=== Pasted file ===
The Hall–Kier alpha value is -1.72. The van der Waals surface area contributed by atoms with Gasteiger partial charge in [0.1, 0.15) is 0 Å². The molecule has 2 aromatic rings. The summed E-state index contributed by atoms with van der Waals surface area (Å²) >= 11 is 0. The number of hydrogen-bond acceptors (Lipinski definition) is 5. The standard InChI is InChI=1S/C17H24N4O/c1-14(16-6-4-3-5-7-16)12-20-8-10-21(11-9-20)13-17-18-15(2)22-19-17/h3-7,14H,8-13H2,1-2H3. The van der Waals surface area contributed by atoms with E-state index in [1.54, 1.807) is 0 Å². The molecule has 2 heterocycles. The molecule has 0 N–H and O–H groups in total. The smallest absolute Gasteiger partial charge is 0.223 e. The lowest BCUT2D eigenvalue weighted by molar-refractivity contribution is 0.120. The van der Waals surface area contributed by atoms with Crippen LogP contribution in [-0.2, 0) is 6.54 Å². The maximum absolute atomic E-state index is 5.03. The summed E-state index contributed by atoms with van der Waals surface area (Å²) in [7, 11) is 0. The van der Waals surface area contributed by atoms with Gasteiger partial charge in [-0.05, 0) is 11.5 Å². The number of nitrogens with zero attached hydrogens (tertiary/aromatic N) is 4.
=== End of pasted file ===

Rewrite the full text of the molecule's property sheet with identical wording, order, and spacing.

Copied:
The Hall–Kier alpha value is -1.72. The van der Waals surface area contributed by atoms with Gasteiger partial charge in [0.1, 0.15) is 0 Å². The molecule has 2 aromatic rings. The summed E-state index contributed by atoms with van der Waals surface area (Å²) >= 11 is 0. The number of hydrogen-bond acceptors (Lipinski definition) is 5. The standard InChI is InChI=1S/C17H24N4O/c1-14(16-6-4-3-5-7-16)12-20-8-10-21(11-9-20)13-17-18-15(2)22-19-17/h3-7,14H,8-13H2,1-2H3. The van der Waals surface area contributed by atoms with E-state index in [1.54, 1.807) is 0 Å². The molecule has 2 heterocycles. The molecule has 0 N–H and O–H groups in total. The smallest absolute Gasteiger partial charge is 0.223 e. The lowest BCUT2D eigenvalue weighted by molar-refractivity contribution is 0.120. The van der Waals surface area contributed by atoms with Crippen LogP contribution in [-0.2, 0) is 6.54 Å². The maximum absolute atomic E-state index is 5.03. The summed E-state index contributed by atoms with van der Waals surface area (Å²) in [7, 11) is 0. The van der Waals surface area contributed by atoms with Gasteiger partial charge in [-0.05, 0) is 11.5 Å². The number of nitrogens with zero attached hydrogens (tertiary/aromatic N) is 4.